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BEFORE THE ARBITRATOR

In the Matter of the Arbitration of a Dispute Between

ANTIGO EDUCATION ASSOCIATION

and

UNIFIED SCHOOL DISTRICT OF ANTIGO

Case 55

No. 59403

MA-11281

(Salary Schedule Placement Grievance)

Appearances:

Mr. James Conlon, Esq., UniServ Director, Central Wisconsin UniServ Council, Unit #5, appearing on behalf of the Association.

Mr. Ronald Rutlin, Attorney, Ruder, Ware & Michler, appearing on behalf of the District.

ARBITRATION AWARD

The above-captioned parties, hereinafter referred to as the Association and the District, respectively, were parties to a collective bargaining agreement which provided for final and binding arbitration of grievances. Pursuant to a request for arbitration, the Wisconsin Employment Relations Commission appointed the undersigned to decide a grievance. A hearing, which was transcribed, was held on April 24, 2001 in Antigo, Wisconsin. On July 3, 2001, the parties filed briefs, whereupon the record was closed. Based on the entire record, the undersigned issues the following Award.

ISSUE

The parties stipulated to the following issue:

Whether the District violated the collective bargaining agreement when it hired the Technical Education teacher for the 2000-2001 school year at Step 4.5 of the salary schedule?

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The following comments are noted concerning the stipulated issue. First, the parties essentially asked the arbitrator for a declaratory judgment interpreting the agreement. Second, no monetary remedy is requested by the Association in this case. Third, the parties stipulated that McFarlane's placement on the salary schedule will not be affected in the event the Association prevails in this matter.

PERTINENT CONTRACT PROVISIONS

The parties' 1999-2001 collective bargaining agreement contained the following pertinent provisions:

BOARD'S RIGHTS.

The Board's right to operate and manage the school system is recognized, including the determination and direction of the teaching force and the right to plan, direct, and control school activities; to schedule classes and assign work loads and subjects to be taught; to maintain the effectiveness of the school system; to determine teacher complements; to create, revise, and eliminate positions; to establish and require observance of reasonable rules and regulations; to select and terminate teachers; and to discipline, discharge, and non-renew teachers for a just cause.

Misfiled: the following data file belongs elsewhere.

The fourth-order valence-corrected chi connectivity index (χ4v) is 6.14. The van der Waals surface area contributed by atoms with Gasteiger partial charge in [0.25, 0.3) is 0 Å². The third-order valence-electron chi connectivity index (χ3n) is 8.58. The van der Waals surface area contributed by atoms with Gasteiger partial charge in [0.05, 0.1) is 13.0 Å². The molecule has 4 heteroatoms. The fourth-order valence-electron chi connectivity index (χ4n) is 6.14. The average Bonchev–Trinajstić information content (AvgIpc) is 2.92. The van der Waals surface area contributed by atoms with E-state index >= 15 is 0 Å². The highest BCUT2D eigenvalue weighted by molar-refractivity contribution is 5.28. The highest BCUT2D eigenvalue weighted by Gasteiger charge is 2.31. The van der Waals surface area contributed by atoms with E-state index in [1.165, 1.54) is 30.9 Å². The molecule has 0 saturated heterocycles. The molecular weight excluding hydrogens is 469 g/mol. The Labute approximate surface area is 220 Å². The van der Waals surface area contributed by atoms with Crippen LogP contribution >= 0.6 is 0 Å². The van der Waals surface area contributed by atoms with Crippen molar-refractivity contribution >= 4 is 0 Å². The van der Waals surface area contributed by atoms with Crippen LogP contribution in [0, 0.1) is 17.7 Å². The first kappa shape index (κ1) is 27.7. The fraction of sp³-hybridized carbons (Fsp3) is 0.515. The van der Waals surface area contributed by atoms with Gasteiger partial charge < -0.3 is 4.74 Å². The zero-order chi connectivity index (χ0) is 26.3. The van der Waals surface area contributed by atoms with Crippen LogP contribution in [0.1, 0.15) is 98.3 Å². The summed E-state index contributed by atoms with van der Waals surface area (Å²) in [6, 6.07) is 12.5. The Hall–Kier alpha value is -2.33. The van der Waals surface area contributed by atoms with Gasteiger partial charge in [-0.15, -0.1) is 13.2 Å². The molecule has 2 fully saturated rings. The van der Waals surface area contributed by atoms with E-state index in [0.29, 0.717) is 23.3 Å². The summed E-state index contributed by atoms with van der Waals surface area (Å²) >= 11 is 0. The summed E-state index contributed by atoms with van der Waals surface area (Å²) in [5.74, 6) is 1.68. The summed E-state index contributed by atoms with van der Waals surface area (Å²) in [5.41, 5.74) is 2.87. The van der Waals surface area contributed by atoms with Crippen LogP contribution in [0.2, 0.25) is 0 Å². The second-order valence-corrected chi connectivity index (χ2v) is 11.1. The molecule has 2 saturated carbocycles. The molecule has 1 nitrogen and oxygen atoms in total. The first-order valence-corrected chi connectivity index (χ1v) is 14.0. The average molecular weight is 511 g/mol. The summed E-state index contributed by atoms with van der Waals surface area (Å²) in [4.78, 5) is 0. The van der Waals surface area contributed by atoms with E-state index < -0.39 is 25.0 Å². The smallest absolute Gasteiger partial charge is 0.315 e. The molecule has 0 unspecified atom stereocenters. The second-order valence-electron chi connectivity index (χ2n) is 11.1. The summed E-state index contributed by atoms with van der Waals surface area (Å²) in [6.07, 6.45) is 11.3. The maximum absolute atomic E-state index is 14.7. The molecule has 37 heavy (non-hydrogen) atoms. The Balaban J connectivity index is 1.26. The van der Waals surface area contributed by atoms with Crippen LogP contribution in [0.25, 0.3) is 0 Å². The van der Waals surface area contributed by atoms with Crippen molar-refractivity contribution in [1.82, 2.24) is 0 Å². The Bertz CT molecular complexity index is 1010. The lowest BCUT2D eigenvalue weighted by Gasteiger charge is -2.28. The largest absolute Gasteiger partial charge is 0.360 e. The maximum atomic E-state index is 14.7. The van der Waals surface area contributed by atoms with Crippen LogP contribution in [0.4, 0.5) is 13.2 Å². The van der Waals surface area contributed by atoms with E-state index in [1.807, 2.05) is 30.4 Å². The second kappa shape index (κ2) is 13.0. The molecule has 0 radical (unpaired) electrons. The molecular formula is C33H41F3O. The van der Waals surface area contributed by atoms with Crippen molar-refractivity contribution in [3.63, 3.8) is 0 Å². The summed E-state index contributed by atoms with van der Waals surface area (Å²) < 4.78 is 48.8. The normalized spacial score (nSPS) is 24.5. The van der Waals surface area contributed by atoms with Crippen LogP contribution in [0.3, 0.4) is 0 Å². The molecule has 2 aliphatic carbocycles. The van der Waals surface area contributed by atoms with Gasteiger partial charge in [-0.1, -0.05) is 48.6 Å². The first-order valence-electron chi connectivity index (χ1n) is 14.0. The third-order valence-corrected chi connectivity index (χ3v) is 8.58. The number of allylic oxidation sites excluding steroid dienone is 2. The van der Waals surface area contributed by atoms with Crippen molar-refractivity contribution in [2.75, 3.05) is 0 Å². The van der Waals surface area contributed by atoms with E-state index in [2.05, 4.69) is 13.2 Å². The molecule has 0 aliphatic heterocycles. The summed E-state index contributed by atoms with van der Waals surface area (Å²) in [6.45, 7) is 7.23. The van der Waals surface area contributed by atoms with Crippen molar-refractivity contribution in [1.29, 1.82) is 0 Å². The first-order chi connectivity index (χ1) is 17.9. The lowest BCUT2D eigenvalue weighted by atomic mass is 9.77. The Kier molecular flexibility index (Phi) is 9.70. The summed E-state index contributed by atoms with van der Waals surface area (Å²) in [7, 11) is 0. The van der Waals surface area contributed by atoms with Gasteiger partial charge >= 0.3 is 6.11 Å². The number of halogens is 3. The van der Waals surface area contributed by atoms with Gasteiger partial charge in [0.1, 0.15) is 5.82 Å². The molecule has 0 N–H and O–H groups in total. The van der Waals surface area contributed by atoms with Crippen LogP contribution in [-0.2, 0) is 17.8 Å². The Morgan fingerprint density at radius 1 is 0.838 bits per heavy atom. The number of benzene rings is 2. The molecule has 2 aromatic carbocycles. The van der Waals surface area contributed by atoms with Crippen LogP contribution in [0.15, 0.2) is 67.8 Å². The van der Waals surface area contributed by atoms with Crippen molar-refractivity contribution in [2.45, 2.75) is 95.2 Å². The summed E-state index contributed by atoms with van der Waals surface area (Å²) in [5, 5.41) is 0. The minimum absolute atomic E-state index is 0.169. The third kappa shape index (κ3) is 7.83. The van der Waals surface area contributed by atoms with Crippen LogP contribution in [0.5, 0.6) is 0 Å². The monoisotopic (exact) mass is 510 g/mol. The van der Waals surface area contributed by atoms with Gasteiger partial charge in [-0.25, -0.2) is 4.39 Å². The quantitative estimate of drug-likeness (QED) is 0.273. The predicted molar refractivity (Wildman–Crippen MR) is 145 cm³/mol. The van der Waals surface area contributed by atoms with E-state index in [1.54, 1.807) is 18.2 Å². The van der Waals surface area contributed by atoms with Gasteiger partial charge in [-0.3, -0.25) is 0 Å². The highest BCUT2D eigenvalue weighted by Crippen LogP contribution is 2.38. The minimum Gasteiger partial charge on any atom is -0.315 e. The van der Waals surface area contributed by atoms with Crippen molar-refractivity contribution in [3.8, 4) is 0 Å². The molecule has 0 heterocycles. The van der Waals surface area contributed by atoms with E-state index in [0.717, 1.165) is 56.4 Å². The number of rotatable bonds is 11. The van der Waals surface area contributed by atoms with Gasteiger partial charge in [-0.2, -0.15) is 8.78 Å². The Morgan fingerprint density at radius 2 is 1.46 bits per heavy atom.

The foregoing enumeration of the functions of the Board shall not be deemed to exclude other functions of the Board not specifically set forth; the Board retaining all functions not otherwise specifically nullified by this agreement.

. . .

General Conditions of Agreement

. . .

Placement on Salary Plan.

Up to full experience in schools outside the Antigo District may be used to determine placement on this contract.

The parties' 1997-99 collective bargaining agreement contained the following pertinent provisions:

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General Conditions of Agreement

Placement on Salary Plan.

Up to full experience in schools outside the Antigo District may be used to determine placement on this contract.

. . .

26. Contract

. . .For the 1997-98 school year, the Board may place teachers with 0 years experience on either Step 1 or Step 2. For the 1998-99 school year, the Board may place teachers with 0 years experience on either Step 1, 2 or 3 at their discretion.

BACKGROUND

A. Introduction

The District operates a public school system in Antigo, Wisconsin. The Association is the exclusive collective bargaining representative for the District's certified teaching personnel.

The Association and the District have been parties to a series of collective bargaining agreements which govern the wages, hours and working conditions of the District's teachers. The agreements pertinent to this case are the 1999-2001 agreement and the 1997-1999 agreement.

Bargaining History

For about the last 20 years, the parties have had a provision in their collective bargaining agreement which deals with the topic of where newly-hired teachers who have previous teaching experience are placed on the salary schedule. That language is contained in Section 15 and provides thus:

15. Placement on Salary Plan.

Up to full experience in schools outside the Antigo District may be used to determine placement on this contract.

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This contract provision modified the District's previous practice of not considering the teacher's full teaching experience when determining placement on the salary schedule. Association negotiator Jeff Hasheck testified that the parties adopted this provision to allow the District to consider a teacher's full teaching experience outside the Antigo district when determining placement on the salary schedule. Hasheck further testified that it was not the Association's intent in adopting this provision to allow the District to hire teachers with no previous teaching experience above Step 1 of the salary schedule.